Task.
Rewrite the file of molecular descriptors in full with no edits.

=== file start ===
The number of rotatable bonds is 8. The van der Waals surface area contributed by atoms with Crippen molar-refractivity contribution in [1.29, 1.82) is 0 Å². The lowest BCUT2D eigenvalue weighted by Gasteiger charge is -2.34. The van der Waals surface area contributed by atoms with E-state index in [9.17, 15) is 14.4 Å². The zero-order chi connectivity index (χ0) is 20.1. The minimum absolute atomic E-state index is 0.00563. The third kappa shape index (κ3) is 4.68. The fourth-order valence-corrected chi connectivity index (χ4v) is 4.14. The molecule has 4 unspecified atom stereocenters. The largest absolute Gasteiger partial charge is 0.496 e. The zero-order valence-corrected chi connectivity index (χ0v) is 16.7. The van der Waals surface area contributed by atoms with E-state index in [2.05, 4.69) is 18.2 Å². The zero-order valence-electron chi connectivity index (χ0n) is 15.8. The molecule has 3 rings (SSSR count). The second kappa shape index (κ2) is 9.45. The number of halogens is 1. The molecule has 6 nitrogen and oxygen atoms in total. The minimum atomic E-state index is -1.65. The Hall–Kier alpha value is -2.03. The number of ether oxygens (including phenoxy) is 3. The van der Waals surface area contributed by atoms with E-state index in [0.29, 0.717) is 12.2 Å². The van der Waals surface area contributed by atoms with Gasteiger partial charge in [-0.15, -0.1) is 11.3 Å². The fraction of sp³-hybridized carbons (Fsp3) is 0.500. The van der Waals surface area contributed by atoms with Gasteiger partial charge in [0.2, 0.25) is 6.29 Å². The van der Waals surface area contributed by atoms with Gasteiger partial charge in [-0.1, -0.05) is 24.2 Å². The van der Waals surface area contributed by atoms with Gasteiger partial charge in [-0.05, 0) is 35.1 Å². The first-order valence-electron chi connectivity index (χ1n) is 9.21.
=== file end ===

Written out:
The number of rotatable bonds is 8. The van der Waals surface area contributed by atoms with Crippen molar-refractivity contribution in [1.29, 1.82) is 0 Å². The lowest BCUT2D eigenvalue weighted by Gasteiger charge is -2.34. The van der Waals surface area contributed by atoms with E-state index in [9.17, 15) is 14.4 Å². The zero-order chi connectivity index (χ0) is 20.1. The minimum absolute atomic E-state index is 0.00563. The third kappa shape index (κ3) is 4.68. The fourth-order valence-corrected chi connectivity index (χ4v) is 4.14. The molecule has 4 unspecified atom stereocenters. The largest absolute Gasteiger partial charge is 0.496 e. The zero-order valence-corrected chi connectivity index (χ0v) is 16.7. The van der Waals surface area contributed by atoms with E-state index in [2.05, 4.69) is 18.2 Å². The zero-order valence-electron chi connectivity index (χ0n) is 15.8. The molecule has 3 rings (SSSR count). The second kappa shape index (κ2) is 9.45. The number of halogens is 1. The molecule has 6 nitrogen and oxygen atoms in total. The minimum atomic E-state index is -1.65. The Hall–Kier alpha value is -2.03. The number of ether oxygens (including phenoxy) is 3. The van der Waals surface area contributed by atoms with E-state index in [0.29, 0.717) is 12.2 Å². The van der Waals surface area contributed by atoms with Gasteiger partial charge in [-0.15, -0.1) is 11.3 Å². The fraction of sp³-hybridized carbons (Fsp3) is 0.500. The van der Waals surface area contributed by atoms with Gasteiger partial charge in [0.2, 0.25) is 6.29 Å². The van der Waals surface area contributed by atoms with Gasteiger partial charge in [-0.1, -0.05) is 24.2 Å². The van der Waals surface area contributed by atoms with Gasteiger partial charge in [-0.05, 0) is 35.1 Å². The first-order valence-electron chi connectivity index (χ1n) is 9.21.